I looked at him now, as he stood at the sink cleaning up from our afternoon of marathon johnnycake baking. His body was absolutely adorable, fit and on the thin side. His dark blond hair was thick and straight as I’d remembered, with a lighter streak that hung in a tuft over one eye. And there was not a stupid bone in his body.
Xavier turned and surveyed the tidied up kitchen. “Would it be okay if we leave the research materials here?” Xavier had brought over several crates of ancient recipe books, which were now neatly stacked in a corner of my commercial kitchen. See, the reality of my last ten years is that I haven’t married. I never even opened a restaurant, let alone an inn. For the past seven years I’ve been running Madeline Bean Catering with my partner Wesley Westcott, my best friend. I guess one of life’s lessons has taught me to think better of mixing my professional goals with my romantic ones.
“Just leave the crates where they are. I want to read through some of the recipes, anyway.”
Xav moved over to the table and picked up his jacket. I stood up.
“I knew it would be great to see you again,” he said. “I’ve been thinking about you. A lot.”
What could I say? I had that sense that there are way too many feelings swirling around. Like it hurts to blink. Like your throat gets stiff. Maybe a mixture of anger and hopefulness and forlorn attraction, but the anger wins.
He was looking at me with such a sweet and loving expression. It just made my heart hurt with a long-familiar pain. I hadn’t felt anything like this pain in years and years. What the hell!
“Madeline, would it be all right if I said a blessing on your beautiful home?”
Oh, yeah. I forgot to mention. My former fiancé? He’s a Jesuit brother.
“I love the name ‘Mad Bean.’ I mean, it’s funny.”
Wesley Westcott sat at a stool pulled up to the tall butcher-block table that occupied the center of my kitchen. Wes and I sold our previous catering firm a few months ago and we were now starting up a new one. Since there had been an unfortunate event at our last big party—well, all right, the host was murdered—our old business had spiraled downward. Don’t get me wrong, the Holl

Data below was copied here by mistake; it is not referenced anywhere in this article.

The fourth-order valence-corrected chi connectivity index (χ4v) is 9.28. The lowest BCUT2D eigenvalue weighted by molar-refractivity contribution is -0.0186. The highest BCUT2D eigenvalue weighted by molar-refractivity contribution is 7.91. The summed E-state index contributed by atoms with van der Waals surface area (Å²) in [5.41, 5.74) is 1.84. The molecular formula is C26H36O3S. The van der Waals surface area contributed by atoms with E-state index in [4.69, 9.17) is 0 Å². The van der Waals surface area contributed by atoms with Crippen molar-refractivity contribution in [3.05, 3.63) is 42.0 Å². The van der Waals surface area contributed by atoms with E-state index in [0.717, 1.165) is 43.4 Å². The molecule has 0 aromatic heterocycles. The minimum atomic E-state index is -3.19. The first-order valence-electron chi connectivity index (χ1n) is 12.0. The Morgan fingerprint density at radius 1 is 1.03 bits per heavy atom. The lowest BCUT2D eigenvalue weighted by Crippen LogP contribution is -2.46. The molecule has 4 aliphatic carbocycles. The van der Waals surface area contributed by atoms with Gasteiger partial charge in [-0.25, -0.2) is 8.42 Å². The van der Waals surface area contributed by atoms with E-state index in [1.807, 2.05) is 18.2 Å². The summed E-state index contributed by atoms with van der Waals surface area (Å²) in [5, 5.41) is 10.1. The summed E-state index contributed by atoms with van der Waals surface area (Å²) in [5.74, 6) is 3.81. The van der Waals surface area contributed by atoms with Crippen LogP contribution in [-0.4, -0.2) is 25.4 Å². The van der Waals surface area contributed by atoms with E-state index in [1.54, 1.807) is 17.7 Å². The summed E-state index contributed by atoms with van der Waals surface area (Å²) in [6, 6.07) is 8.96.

Then, in a twist of fate that leaves me smiling still, our company was bought for millions just when we were about to go under. How did this amazing windfall occur? Wes insists I’m lucky. Lucky, yeah. I’m afraid you don’t have to know me very long to get the irony.
It’s odd how things work out. Making gobs of money was never my primary objective, but now that I am getting acquainted with having gobs, I am finding I do like the feeling. Finally, for once in my life, I am not worrying about How much? and Do we have enough? Maybe Wes is right and my luck is changing. It’s just that I’m forever on the lookout for the yang that’s around the corner, waiting to yank down my happy little yin.
“Mad Bean Events?” I was not pleased that Wes wanted to name our new events-planning firm using my nickname. After the fiasco with the poisoning at Madeline Bean Catering, it seemed prudent to go a little lower profile. “Don’t you think the connection to our unfortunate past…”
“Heck, no! Not only were we blameless, but you helped solve the crime. Let’s ride on the publicity. This town forgets the details, but not…” Wes prompted me, waiting for my acquiescence.
“…the star,” I said, shaking my head at him. L.A. has its own colorful rules, written and unwritten. Like bird-watching, Wesley and I had taken to identifying each oddly plumed one we happened to stumble across. A newly spotted rule was not to be ignored. So in that spirit, I guessed I would have no recourse but to christen our new business…Mad Bean.
“Mad Bean…hmm…” Wes picked up a pencil and started sketching in his notebook. He was drafting our new logo, trying this type style and that. I peeked over his shoulder and smiled. Wes had many talents.